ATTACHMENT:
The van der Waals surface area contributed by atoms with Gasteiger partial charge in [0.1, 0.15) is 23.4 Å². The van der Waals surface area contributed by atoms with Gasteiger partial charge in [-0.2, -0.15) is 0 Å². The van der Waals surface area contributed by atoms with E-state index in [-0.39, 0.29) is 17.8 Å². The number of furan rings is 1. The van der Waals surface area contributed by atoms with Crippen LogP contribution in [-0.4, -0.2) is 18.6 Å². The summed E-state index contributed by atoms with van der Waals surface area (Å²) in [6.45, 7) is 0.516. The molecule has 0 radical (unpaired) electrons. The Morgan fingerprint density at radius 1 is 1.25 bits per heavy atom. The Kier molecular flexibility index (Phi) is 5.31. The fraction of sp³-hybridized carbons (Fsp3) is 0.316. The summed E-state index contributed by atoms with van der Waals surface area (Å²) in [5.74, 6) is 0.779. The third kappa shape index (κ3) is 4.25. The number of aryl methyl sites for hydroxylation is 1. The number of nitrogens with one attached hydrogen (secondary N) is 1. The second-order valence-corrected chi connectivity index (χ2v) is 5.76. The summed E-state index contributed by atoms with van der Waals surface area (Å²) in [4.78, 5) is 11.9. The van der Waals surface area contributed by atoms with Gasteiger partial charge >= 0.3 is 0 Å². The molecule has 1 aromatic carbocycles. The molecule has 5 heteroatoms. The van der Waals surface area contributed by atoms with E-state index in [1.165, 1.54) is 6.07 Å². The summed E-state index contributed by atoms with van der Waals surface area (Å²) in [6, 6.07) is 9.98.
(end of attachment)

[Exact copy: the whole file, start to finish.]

The van der Waals surface area contributed by atoms with Gasteiger partial charge in [0.1, 0.15) is 23.4 Å². The van der Waals surface area contributed by atoms with Gasteiger partial charge in [-0.2, -0.15) is 0 Å². The van der Waals surface area contributed by atoms with E-state index in [-0.39, 0.29) is 17.8 Å². The number of furan rings is 1. The van der Waals surface area contributed by atoms with Crippen LogP contribution in [-0.4, -0.2) is 18.6 Å². The summed E-state index contributed by atoms with van der Waals surface area (Å²) in [6.45, 7) is 0.516. The molecule has 0 radical (unpaired) electrons. The Morgan fingerprint density at radius 1 is 1.25 bits per heavy atom. The Kier molecular flexibility index (Phi) is 5.31. The fraction of sp³-hybridized carbons (Fsp3) is 0.316. The summed E-state index contributed by atoms with van der Waals surface area (Å²) in [5.74, 6) is 0.779. The third kappa shape index (κ3) is 4.25. The number of aryl methyl sites for hydroxylation is 1. The number of nitrogens with one attached hydrogen (secondary N) is 1. The second-order valence-corrected chi connectivity index (χ2v) is 5.76. The summed E-state index contributed by atoms with van der Waals surface area (Å²) in [4.78, 5) is 11.9. The van der Waals surface area contributed by atoms with Gasteiger partial charge >= 0.3 is 0 Å². The molecule has 1 aromatic carbocycles. The molecule has 5 heteroatoms. The van der Waals surface area contributed by atoms with E-state index in [1.165, 1.54) is 6.07 Å². The summed E-state index contributed by atoms with van der Waals surface area (Å²) in [6, 6.07) is 9.98.